The Commissioner has established a five-step sequential evaluation process to determine whether an individual is disabled as defined under the Social Security Act. See 20 C.F.R. §§ 416.920, 404.1520. The United States Supreme Court recognized the validity of this analysis in Bowen v. Yuckert, 482 U.S. 137, 140-142, 107 S.Ct. 2287, 96 L.Ed.2d 119 (1987), and it remains the proper approach for analyzing whether a claimant is disabled.*fn2
While the claimant has the burden of proof as to the first four steps, the Commissioner has the burden of proof on the fifth and final step. See Bowen, 482 U.S. at 146 n. 5; Ferraris v. Heckler, 728 F.2d 582 (2d Cir.1984).
The final step of the inquiry is, in turn, divided into two parts. First, the Commissioner must assess the claimant's job qualifications by considering his or her physical ability, age, education, and work experience. Second, the Commissioner must determine whether jobs exist in the national economy that a person having the claimant's qualifications could perform. See 42 U.S.C. § 423(d)(2)(A); 20 C.F.R. §§ 416.920(g); 404.1520(g); Heckler v. Campbell, 461 U.S. 458, 460, 103 S.Ct. 1952, 76 L.Ed.2d 66 (1983).
1. Commissioner's Decision
The ALJ found that Plaintiff met the insured status requirements of the Social Security Act through June 30, 2008. The ALJ determined that Plaintiff had not engaged in substantial gainful activity since September 15, 2001, the alleged onset date. The ALJ concluded that Plaintiff had the following impairment considered "severe" under the Act: degenerative disc disease of the lumbar spine. (T at 26).
However, the ALJ found that Plaintiff did not have an impairment or combination of impairments that met or medically equaled one of the impairments set forth in 20 CFR Part 404, Subpart P, Appendix I (the "Listings"). (T at 27). The ALJ determined that Plaintiff had the residual functional capacity to perform sedentary work activity that requires only occasional bending, squatting, and kneeling. (T at 28).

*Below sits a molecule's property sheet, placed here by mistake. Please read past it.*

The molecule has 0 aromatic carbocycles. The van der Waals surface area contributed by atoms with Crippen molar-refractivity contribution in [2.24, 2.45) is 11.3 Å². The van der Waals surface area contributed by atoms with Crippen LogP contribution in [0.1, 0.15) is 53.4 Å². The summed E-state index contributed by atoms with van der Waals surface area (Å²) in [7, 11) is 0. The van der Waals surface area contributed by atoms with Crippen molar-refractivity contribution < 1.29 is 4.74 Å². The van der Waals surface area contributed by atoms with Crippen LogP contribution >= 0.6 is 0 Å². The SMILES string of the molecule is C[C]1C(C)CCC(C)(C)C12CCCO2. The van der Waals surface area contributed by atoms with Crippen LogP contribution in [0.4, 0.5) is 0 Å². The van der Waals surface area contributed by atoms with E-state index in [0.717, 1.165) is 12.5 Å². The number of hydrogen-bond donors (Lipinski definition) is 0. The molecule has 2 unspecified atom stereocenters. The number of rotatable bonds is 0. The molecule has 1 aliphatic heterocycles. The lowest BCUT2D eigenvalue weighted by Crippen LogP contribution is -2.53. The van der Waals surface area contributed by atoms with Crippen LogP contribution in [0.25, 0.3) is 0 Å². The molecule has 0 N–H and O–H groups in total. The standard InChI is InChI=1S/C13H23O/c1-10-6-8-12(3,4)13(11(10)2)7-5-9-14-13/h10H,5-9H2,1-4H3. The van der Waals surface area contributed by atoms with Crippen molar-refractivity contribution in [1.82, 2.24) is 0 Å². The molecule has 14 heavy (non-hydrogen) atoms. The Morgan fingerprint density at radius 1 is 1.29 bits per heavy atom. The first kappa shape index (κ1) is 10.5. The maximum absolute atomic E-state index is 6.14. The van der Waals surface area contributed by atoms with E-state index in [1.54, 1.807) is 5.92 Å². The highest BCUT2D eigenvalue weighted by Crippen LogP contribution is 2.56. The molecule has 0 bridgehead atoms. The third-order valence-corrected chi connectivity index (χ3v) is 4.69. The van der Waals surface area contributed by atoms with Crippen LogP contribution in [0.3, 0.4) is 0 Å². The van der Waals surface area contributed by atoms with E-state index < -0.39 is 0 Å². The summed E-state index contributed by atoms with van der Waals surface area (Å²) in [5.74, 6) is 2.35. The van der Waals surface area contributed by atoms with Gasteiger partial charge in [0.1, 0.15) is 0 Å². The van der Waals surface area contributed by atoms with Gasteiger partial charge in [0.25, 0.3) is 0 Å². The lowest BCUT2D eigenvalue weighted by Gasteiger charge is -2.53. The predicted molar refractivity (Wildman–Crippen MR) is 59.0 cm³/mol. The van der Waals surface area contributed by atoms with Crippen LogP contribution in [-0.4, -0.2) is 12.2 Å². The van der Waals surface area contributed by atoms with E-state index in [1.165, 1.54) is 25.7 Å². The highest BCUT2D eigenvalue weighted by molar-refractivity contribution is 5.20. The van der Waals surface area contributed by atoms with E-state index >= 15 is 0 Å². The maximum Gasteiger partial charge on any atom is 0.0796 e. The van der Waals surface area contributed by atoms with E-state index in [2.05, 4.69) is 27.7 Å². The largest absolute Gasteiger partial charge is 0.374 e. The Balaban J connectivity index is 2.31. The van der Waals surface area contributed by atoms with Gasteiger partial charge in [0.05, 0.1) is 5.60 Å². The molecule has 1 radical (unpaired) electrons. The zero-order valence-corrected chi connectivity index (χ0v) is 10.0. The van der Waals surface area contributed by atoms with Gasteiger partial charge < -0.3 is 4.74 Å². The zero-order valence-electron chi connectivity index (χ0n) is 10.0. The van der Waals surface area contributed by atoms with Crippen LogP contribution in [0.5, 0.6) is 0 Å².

The ALJ concluded that Plaintiff was not able to perform his past relevant work. (T at 32). Considering Plaintiff's age (40 as of the alleged onset date, 45 as of the date of the ALJ's decision), education (high school), work experience, and residual functional capacity, the ALJ found that there were jobs that existed in significant numbers in the national economy that Plaintiff can perform. (T at 32). Accordingly, the ALJ determined that Plaintiff had not been under a disability and was not entitled to benefits from the date of alleged onset to the date of the ALJ's decision. (T at 33). As noted above, the ALJ's decision became the Commissioner's final decision on May 1, 2008, when the Appeals Council denied Plaintiff's request for review. (T at 3-6).
Plaintiff contends that the Commissioner's decision should be reversed. Plaintiff offers two (2) principal arguments in support of his position. First, he contends that the ALJ did not properly apply the treating physician's rule. Second, Plaintiff argues that the ALJ erred when evaluating his credibility. This Court will address each argument in turn.
a. Treating Physician's Rule
Under the "treating physician's rule," the ALJ must give controlling weight to the treating physician's opinion when the opinion is "well-supported by medically acceptable clinical and laboratory diagnostic techniques and is not inconsistent with the other substantial evidence in [the] record." 20 C.F.R. § 404.1527(d)(2); Halloran v. Barnhart, 362 F.3d 28, 31-32 (2d Cir. 2004); Shaw v. Chater, 221 F.3d 126, 134 (2d Cir.2000).*fn3 Even if a treating physician's opinion is deemed not to be deserving of controlling weight, an ALJ may nonetheless give it "extra weight" under certain circumstances. In this regard, the ALJ should consider the following factors when determining the proper weight to afford the treating physician's opinion if it is not entitled to controlling weight: (1) length of the treatment relationship and the frequency of examination, (2) nature and extent of the treatment relationship, (3) supportability of opinion, (4) consistency, (5) specialization of the treating physician, and (6) other factors that are brought to the attention of the court. C.F.R. § 404.1527(d)(1)-(6); see also de Roman, 2003 WL 21511160, at *9; Shaw, 221 F.3d at 134; Clark v. Comm'r of Soc. Sec., 143 F.3d 115, 118 (2d Cir.1998); Schaal v. Apfel, 134 F.3d 496, 503 (2d Cir. 1998).
In this case, Dr. Amy Grace, Plaintiff's treating physician, noted that Plaintiff suffered from "pretty significant degenerative disc disease at three levels." (T at 171). In June of 2005, Dr. Grace opined that Plaintiff was "completely and ...